"Super Mario Galaxy 2" is perhaps the truest "sequel" in the history of the storied franchise. By that I mean that it is, by and large, just more levels of what we experienced in 2007's "Super Mario Galaxy." On the one hand, it is the first Mario title in years that doesn't feel like a dramatic reinvention. On the other, I'm glad I didn't have to wait for a new generation of consoles just to get another "Mario" game.

The original "Mario Galaxy" is as good as it gets. The way it eschews large, open environments in favor of a series of smartly designed orbs and platforms floating in space is genius. It plays the fundamental elements of platformer designs like a classical composer plays with notes, subtly tweaking gravity, movement and even lighting in ways that constantly challenge your expectations.

"Mario Galaxy 2" builds on the strengths of its predecessor, adding new power-ups and abilities to the familiar mix. The most anticipated of these is the inclusion of Yoshi. Mario's trusted steed is back, and is perhaps my favorite new feature of the game. Yoshi's trademark ability being able to swallow and spit out enemies (now aimed with the Wii remote) works extremely well here, lending a shooter-like aspect to the gameplay. You can also use Yoshi to swing between special flowers in the environment by pointing with the Wii remote. Both of these abilities are noteworthy for integrating the Wii remote into the mix of platforming in a real, user-friendly way -- something that many games have struggled to do.

Mario also has a variety of suits, including returning forms like Bee and Boo Mario, as well as new ones like Rock Mario and Cloud Mario. But the meat of the experience still lies in the more traditional levels. These require fast and accurate platforming while throwing mind-bending gravity reversals, moving platforms and even slow-motion sequences at you. The Yoshi abilities and suits shine in the boss battles. Though most are based on classic boss battle templates, each one manages to add at least one unique or compelling new aspect to the mix.

Longtime fans also will cheer the return of the classic-style level map, which you traverse in a spaceship shaped like a giant Mario head. The ship holds a few of its own secrets and the map does a better job of letting you know where the stars you've missed are located. This is one of the many call-outs to Mario's past; "Super Mario 64" fans will also be pleased with one surprise level that I won't spoil here.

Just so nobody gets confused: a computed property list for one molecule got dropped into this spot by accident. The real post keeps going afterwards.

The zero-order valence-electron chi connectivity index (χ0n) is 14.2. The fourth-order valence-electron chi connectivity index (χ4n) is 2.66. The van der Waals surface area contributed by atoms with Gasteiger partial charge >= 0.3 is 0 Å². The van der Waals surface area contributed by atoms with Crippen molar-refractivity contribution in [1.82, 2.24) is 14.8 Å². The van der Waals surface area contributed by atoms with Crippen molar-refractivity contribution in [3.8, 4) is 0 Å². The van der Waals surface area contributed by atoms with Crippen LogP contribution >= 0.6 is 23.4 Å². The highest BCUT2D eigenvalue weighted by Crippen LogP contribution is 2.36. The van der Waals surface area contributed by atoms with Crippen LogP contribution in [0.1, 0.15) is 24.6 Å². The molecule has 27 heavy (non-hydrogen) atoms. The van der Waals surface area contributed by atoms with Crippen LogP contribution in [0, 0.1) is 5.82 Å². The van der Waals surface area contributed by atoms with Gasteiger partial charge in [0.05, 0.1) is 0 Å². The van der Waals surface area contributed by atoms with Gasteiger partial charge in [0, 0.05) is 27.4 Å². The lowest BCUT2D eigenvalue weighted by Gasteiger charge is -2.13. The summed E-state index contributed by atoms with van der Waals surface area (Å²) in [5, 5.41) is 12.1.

Shigeru Miyamoto promised that this game would be more "challenging," and he wasn't lying. In the early stages, this is a plus; "Galaxy 2" gets you into serious platforming much earlier in the game. It's nice to not feel like you're waiting five or six hours to get to the good stuff. As the game wore on, however, I often felt more frustrated than challenged. If I've completed all the main missions available to me, I just want to advance. At one point, I literally spent four hours of play without collecting one star. While I like a good challenge, this game has a lot of amazing content, and I suspect many won't be able to get through it all.

Even so, whatever frustration felt was worth it. Most games today are willing to hang their hat on a small handful of new gameplay or level-design ideas. "Super Mario Galaxy 2" throws something new at you nearly every single level, and that's no small feat. It's not a total reinvention of the genre, but as a platformer fan I'm happy to get more "Mario" to tide me over. This game is a testament to the enduring appeal of the genre, as well as Nintendo's ability to create fresh new gameplay out of a decades-old formula.


  • Platform: Wii.
  • Developer: Nintendo.
  • Price: $50.
  • Rating: Everyone.